Which Scientists Are Searching for Life on Other Planets?

And how is this related to the development of interdisciplinary scientific fields?

faq | June 17, 2024

On one hand, life is a subject of biological research. On the other hand, biologists know little about space, which is the exclusive domain of astrophysicists. However, it is well known that scientists are researching to find life beyond Earth. Who is involved in this endeavor?

Exoplanet research is a collaborative endeavor that draws in specialists from various fields. For instance, a chemist might study objects in the Solar System or investigate the interstellar medium or stellar envelopes, contributing to the emerging field of astrochemistry. A geography graduate might defend a thesis on the physics of Earth’s atmosphere and later study the atmospheres of exoplanets. The research methods for Mars have already diverged from classical astronomy and now resemble geophysicist methods. Over time, many other scientists currently working in physics, biology, and chemistry with an Earth-centric focus will inevitably expand their research to include other celestial bodies, including those outside the Solar System.

The work of scientists who model Earth’s paleoclimate is crucial for our understanding of our planet and the search for life beyond Earth. Their role is significant because, beyond our Solar System, the search for life will largely depend on the analysis of exoplanet atmospheres. It is anticipated that many habitable planets will resemble not modern Earth but our planet as it was several billion years ago. While astrophysicists and climatologists are currently at the forefront of exoplanet research, the future holds the potential for geologists and biologists to also contribute. Excitingly, scientists may soon be able to gather data on the properties of the interiors of various exoplanets, necessitating the creation of geological models for such processes.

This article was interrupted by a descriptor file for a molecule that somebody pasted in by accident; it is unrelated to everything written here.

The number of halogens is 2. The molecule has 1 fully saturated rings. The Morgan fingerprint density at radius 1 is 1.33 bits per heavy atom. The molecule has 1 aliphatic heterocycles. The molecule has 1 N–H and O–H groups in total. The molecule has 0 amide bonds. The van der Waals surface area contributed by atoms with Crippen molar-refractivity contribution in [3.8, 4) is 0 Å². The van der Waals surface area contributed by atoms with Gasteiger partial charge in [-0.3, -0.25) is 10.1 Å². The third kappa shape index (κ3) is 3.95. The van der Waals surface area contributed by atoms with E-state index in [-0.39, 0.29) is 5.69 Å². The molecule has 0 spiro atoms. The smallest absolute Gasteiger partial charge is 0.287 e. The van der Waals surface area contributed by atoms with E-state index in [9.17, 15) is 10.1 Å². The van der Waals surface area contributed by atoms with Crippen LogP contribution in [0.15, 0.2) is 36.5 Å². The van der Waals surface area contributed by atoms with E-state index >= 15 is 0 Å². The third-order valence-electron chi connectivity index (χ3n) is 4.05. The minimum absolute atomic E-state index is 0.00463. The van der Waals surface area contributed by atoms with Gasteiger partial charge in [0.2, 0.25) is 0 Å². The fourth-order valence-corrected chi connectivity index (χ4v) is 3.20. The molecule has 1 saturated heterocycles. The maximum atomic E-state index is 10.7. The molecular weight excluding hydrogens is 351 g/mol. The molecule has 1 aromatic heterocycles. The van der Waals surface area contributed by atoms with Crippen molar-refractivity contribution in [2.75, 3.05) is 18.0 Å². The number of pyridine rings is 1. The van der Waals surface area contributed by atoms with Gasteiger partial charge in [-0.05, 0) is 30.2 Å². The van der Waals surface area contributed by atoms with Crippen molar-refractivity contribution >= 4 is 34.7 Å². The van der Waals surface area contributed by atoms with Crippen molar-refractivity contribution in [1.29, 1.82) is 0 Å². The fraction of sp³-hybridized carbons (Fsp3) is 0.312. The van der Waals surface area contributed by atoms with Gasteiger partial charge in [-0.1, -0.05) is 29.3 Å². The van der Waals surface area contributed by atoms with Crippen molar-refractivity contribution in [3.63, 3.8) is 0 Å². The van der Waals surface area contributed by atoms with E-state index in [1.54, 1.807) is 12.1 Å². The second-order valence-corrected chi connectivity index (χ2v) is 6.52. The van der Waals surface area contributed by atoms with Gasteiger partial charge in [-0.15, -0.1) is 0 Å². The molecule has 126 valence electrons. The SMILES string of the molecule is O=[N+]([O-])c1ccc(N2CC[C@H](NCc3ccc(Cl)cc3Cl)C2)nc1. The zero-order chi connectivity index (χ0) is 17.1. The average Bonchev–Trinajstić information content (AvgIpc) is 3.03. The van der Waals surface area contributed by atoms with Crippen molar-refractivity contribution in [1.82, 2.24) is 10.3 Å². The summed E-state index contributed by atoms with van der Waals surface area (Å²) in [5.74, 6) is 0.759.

Thus, studying exoplanet habitability is an interdisciplinary task, just as studying the Solar System has already become interdisciplinary. Moreover, in the long term, the study of exoplanets will merge with the study of Solar System planets, which is already closely linked to historically “Earth-bound” scientific fields.

Studying exoplanet habitability broadens our understanding of the universe and enhances the practical significance of astrophysics for studying Earth. One of today’s most ambitious scientific endeavors is constructing a model of the Earth’s global climate behavior. However, the development of climate science has its challenges. Scientists require a more diverse range of data to test various aspects of climate models. Information about the characteristics of atmospheres on different planets under various conditions could provide invaluable insights into the processes occurring on Earth today. This not only piques interest but also has the potential to attract more scientific talent and investments, further advancing our understanding of both Earth and exoplanets.

Associate research officer, ICTP, Trieste
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